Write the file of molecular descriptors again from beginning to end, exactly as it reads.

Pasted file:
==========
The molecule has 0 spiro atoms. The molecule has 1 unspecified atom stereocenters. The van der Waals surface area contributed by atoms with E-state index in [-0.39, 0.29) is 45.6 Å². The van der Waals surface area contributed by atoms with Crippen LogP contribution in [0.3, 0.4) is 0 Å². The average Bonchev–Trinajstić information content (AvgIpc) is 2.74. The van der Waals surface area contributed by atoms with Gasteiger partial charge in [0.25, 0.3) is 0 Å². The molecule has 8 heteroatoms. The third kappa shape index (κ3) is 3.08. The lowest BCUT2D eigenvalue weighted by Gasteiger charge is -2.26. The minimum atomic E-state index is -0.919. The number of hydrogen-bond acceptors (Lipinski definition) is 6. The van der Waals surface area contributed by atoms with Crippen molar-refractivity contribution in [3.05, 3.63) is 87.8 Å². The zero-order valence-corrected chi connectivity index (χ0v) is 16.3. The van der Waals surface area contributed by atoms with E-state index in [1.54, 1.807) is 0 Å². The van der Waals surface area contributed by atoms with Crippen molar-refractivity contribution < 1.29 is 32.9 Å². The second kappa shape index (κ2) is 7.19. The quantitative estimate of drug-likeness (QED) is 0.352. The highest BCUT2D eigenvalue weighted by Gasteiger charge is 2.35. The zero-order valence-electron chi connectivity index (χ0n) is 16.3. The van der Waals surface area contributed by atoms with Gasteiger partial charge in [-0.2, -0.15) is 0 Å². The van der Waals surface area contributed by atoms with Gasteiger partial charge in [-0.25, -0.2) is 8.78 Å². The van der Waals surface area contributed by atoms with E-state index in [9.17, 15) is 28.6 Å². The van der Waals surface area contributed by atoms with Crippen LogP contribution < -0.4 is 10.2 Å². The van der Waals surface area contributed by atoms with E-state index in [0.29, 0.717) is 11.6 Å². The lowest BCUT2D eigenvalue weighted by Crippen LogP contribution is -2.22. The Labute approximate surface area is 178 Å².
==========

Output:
The molecule has 0 spiro atoms. The molecule has 1 unspecified atom stereocenters. The van der Waals surface area contributed by atoms with E-state index in [-0.39, 0.29) is 45.6 Å². The van der Waals surface area contributed by atoms with Crippen LogP contribution in [0.3, 0.4) is 0 Å². The average Bonchev–Trinajstić information content (AvgIpc) is 2.74. The van der Waals surface area contributed by atoms with Gasteiger partial charge in [0.25, 0.3) is 0 Å². The molecule has 8 heteroatoms. The third kappa shape index (κ3) is 3.08. The lowest BCUT2D eigenvalue weighted by Gasteiger charge is -2.26. The minimum atomic E-state index is -0.919. The number of hydrogen-bond acceptors (Lipinski definition) is 6. The van der Waals surface area contributed by atoms with Crippen molar-refractivity contribution in [3.05, 3.63) is 87.8 Å². The zero-order valence-corrected chi connectivity index (χ0v) is 16.3. The van der Waals surface area contributed by atoms with E-state index in [1.54, 1.807) is 0 Å². The van der Waals surface area contributed by atoms with Crippen molar-refractivity contribution < 1.29 is 32.9 Å². The second kappa shape index (κ2) is 7.19. The quantitative estimate of drug-likeness (QED) is 0.352. The highest BCUT2D eigenvalue weighted by Gasteiger charge is 2.35. The zero-order valence-electron chi connectivity index (χ0n) is 16.3. The van der Waals surface area contributed by atoms with Gasteiger partial charge in [-0.2, -0.15) is 0 Å². The van der Waals surface area contributed by atoms with Gasteiger partial charge in [-0.25, -0.2) is 8.78 Å². The van der Waals surface area contributed by atoms with E-state index in [9.17, 15) is 28.6 Å². The van der Waals surface area contributed by atoms with Crippen LogP contribution < -0.4 is 10.2 Å². The van der Waals surface area contributed by atoms with E-state index in [0.29, 0.717) is 11.6 Å². The lowest BCUT2D eigenvalue weighted by Crippen LogP contribution is -2.22. The Labute approximate surface area is 178 Å².